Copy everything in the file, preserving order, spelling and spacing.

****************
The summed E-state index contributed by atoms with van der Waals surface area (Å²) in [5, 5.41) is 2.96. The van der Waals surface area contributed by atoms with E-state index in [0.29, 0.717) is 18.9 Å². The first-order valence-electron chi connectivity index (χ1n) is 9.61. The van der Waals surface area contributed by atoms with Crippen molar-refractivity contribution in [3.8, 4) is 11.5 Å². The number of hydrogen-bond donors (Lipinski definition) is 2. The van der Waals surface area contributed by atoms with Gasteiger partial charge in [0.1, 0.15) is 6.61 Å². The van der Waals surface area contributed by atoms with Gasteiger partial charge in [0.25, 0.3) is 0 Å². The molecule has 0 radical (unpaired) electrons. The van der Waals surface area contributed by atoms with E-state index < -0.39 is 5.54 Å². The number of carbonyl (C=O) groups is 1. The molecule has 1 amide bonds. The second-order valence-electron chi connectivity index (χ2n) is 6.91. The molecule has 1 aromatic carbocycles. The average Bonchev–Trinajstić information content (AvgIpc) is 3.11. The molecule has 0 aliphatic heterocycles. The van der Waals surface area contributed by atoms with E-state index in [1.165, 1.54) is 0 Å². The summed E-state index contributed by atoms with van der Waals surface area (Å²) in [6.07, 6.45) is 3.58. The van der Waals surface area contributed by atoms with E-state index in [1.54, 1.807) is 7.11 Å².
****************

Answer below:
The summed E-state index contributed by atoms with van der Waals surface area (Å²) in [5, 5.41) is 2.96. The van der Waals surface area contributed by atoms with E-state index in [0.29, 0.717) is 18.9 Å². The first-order valence-electron chi connectivity index (χ1n) is 9.61. The van der Waals surface area contributed by atoms with Crippen molar-refractivity contribution in [3.8, 4) is 11.5 Å². The number of hydrogen-bond donors (Lipinski definition) is 2. The van der Waals surface area contributed by atoms with Gasteiger partial charge in [0.1, 0.15) is 6.61 Å². The van der Waals surface area contributed by atoms with Gasteiger partial charge in [0.25, 0.3) is 0 Å². The molecule has 0 radical (unpaired) electrons. The van der Waals surface area contributed by atoms with E-state index < -0.39 is 5.54 Å². The number of carbonyl (C=O) groups is 1. The molecule has 1 amide bonds. The second-order valence-electron chi connectivity index (χ2n) is 6.91. The molecule has 1 aromatic carbocycles. The average Bonchev–Trinajstić information content (AvgIpc) is 3.11. The molecule has 0 aliphatic heterocycles. The van der Waals surface area contributed by atoms with E-state index in [1.165, 1.54) is 0 Å². The summed E-state index contributed by atoms with van der Waals surface area (Å²) in [6.07, 6.45) is 3.58. The van der Waals surface area contributed by atoms with E-state index in [1.54, 1.807) is 7.11 Å².